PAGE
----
On January 11, the United States Supreme Court handed down its decision in Mayo Foundation v. United States. Mayo involved a challenge to a Treasury Department regulation providing that the services of full-time employees, which include employees normally scheduled to work 40 hours or more a week, are required to pay taxes under the Federal Income Contributions Act (FICA). The Mayo Foundation and other plaintiffs, which provided doctors in their residency programs with annual “stipends” of more than $40,000 as well as health insurance, malpractice insurance, and paid vacation time, challenged this regulation on the ground that its residents were exempt from taxation under section 3121 of the FICA and that the Treasury regulation was invalid.
Chief Justice Roberts, writing for the Court, held that the Treasury regulation was a permissible construction of section 3121. The Court began by applying the first step of the two-part framework in Chevron U.S.A. Inc. v. NRDC, 467 U.S. 837, 842-43 (1984). It determined that Congress, in the FICA, had not “directly addressed the precise question at issue,” as the FICA did not define the term student and did not otherwise address whether medical residents are subject to FICA. (Slip op. at 6.) Although neither the plain text of the statute nor the District Court’s interpretation of the exemption spoke with sufficient precision to the issue, the Court determined that the appropriate standard, under the second step in Chevron, was whether the agency’s answer is based on a permissible construction of the statute.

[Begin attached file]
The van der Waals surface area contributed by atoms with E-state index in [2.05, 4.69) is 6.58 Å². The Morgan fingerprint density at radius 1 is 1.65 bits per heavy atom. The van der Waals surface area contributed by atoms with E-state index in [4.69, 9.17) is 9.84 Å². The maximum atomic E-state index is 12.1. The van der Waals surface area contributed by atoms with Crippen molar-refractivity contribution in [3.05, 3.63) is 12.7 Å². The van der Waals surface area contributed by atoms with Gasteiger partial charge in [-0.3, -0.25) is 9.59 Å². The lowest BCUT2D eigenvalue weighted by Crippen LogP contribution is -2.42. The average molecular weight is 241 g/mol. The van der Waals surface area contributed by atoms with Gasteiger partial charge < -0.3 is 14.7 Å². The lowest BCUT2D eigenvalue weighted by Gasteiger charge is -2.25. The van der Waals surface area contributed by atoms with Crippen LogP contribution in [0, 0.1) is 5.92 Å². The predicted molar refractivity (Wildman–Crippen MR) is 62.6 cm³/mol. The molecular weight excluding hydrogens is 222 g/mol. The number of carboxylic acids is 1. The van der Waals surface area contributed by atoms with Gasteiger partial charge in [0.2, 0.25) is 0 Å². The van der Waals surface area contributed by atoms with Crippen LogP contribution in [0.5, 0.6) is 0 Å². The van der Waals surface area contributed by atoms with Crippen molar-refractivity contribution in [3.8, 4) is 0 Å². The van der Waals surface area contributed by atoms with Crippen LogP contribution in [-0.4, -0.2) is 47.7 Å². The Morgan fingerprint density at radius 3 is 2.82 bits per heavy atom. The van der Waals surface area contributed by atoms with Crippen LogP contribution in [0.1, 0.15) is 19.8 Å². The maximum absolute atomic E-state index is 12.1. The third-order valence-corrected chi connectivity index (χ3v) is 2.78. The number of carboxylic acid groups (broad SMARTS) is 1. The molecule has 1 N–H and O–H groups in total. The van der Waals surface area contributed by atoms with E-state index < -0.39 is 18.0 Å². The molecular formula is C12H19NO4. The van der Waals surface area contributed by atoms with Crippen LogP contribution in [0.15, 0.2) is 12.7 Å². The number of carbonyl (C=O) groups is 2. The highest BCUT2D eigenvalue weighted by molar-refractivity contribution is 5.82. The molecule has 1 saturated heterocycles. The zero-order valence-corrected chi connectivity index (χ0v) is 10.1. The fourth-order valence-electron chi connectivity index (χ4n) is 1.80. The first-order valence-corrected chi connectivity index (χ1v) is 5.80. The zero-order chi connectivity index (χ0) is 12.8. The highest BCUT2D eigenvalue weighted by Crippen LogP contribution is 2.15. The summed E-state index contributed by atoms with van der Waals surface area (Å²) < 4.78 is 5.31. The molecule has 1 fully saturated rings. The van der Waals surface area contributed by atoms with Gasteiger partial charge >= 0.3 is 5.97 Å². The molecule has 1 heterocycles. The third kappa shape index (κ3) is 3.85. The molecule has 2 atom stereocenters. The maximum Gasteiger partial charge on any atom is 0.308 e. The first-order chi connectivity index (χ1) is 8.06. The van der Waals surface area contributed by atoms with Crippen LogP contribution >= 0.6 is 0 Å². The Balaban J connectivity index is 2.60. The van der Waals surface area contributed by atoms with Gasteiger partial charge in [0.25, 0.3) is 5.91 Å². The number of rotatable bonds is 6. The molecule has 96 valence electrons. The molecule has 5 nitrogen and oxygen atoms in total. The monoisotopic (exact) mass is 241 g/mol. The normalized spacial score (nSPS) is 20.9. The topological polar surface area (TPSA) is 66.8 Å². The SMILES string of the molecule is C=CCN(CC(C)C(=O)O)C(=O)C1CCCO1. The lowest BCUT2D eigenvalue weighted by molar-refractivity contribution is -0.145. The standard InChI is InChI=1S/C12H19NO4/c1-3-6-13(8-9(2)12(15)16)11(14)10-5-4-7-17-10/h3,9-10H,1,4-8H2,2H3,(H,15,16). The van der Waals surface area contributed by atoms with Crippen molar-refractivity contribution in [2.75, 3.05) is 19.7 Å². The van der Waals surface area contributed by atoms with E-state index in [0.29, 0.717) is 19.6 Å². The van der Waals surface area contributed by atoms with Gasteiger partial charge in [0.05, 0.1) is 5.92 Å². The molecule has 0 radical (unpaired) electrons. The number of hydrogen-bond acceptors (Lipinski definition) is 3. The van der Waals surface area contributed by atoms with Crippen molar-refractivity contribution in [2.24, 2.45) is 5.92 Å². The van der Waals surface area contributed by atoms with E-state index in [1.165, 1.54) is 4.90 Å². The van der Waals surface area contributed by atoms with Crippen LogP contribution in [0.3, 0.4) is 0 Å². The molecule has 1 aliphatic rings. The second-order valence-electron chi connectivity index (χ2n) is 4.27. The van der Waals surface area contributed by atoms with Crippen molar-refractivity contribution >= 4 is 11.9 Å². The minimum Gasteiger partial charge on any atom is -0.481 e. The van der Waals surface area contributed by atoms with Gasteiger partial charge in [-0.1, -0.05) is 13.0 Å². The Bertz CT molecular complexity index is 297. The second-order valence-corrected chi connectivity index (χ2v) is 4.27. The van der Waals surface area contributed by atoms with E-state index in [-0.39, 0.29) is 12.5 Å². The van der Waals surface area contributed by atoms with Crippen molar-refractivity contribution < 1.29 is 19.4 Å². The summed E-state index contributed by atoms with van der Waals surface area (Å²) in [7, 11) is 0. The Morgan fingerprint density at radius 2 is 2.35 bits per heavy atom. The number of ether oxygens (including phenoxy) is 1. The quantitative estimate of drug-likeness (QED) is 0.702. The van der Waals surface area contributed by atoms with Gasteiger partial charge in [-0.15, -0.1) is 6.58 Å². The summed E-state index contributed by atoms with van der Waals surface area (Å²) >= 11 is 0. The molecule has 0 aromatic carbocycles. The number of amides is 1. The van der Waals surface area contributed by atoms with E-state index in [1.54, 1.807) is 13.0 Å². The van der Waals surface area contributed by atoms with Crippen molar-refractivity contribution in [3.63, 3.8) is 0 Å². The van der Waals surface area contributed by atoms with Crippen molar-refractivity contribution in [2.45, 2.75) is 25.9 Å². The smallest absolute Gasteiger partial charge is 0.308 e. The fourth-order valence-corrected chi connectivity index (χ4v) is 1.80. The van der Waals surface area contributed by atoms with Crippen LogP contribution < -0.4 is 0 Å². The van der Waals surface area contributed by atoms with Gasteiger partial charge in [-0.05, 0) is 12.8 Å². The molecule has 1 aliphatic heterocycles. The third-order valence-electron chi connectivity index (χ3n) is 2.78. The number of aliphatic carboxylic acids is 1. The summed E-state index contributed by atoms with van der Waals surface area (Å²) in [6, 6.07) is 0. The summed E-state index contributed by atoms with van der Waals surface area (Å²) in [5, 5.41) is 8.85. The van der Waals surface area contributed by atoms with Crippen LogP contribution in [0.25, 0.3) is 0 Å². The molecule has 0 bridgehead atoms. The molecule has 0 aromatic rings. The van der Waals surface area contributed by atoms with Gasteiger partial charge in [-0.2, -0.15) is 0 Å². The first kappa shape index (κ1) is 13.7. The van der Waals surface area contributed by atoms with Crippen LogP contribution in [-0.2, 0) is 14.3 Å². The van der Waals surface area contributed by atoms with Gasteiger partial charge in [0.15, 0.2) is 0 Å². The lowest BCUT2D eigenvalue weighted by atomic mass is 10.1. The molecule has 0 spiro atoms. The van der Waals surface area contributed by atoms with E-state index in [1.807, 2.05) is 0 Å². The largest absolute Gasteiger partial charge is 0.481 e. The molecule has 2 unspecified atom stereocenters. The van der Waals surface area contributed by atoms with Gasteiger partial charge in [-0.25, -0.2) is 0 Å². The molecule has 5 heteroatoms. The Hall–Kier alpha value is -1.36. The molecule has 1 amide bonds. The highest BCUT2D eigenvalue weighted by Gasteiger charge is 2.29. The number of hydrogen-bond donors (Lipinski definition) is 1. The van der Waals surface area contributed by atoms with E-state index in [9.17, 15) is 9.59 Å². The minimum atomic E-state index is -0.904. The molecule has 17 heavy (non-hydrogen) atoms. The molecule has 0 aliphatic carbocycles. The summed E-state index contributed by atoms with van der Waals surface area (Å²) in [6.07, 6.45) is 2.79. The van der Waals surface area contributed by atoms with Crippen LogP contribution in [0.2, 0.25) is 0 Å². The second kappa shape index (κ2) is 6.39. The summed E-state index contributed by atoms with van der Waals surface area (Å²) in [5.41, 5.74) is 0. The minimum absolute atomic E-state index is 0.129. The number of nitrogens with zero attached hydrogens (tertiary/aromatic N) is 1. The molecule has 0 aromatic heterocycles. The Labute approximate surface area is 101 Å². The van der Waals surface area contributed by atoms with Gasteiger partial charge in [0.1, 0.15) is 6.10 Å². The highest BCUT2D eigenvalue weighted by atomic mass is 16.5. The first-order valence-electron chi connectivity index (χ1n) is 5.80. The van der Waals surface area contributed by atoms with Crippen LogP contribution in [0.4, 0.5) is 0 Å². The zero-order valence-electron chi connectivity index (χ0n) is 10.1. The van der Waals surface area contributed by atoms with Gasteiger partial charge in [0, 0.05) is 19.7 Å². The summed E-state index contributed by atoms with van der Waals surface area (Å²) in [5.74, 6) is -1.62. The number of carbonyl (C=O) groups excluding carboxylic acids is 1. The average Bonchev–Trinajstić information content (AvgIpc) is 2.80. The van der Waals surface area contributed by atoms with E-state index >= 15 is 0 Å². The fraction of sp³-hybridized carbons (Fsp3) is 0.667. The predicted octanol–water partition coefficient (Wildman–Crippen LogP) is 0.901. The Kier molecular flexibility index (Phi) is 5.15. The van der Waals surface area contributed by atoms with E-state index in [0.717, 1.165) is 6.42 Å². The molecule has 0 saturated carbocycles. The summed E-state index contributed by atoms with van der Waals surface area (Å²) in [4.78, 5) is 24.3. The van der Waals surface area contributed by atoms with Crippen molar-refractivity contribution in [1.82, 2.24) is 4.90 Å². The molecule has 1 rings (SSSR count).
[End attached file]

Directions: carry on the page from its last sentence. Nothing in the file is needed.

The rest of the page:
In so doing, the Court rejected the multi-factor analysis set forth in National Muffler Dealers Assn., Inc. v. United States, 440 U.S. 472 (1979) for evaluating an ambiguous provision of the Internal Revenue Code. Recognizing “the importance of maintaining a uniform approach to judicial review of admistrative action,” Dickinson v. Zurko, 527 U.S. 150, 154 (1999), the Court saw “no reason why our review of tax regulations should not be guided by agency expertise pursuant to Chevron to the same extent as our review of other regulations.” (Slip op. at 10.)
The Court concluded that Chevron and United States v. Mead Corp., 533 U.S. 218 (2001), rather than National Muffler and Rowan Cos. v. United States, 452 U.S. 247 (1981), “provide the appropriate framework for evaluating the full-time employee rule.” (Slip op. at 11.) Applying that framework, it found that the rule “easily satisfies the second step of Chevron.” (Slip op. at 12.)
This post was originally published on the legacy ABA Section of Administrative Law and Regulatory Practice Notice and Comment blog, which merged with the Yale Journal on Regulation Notice and Comment blog in 2015.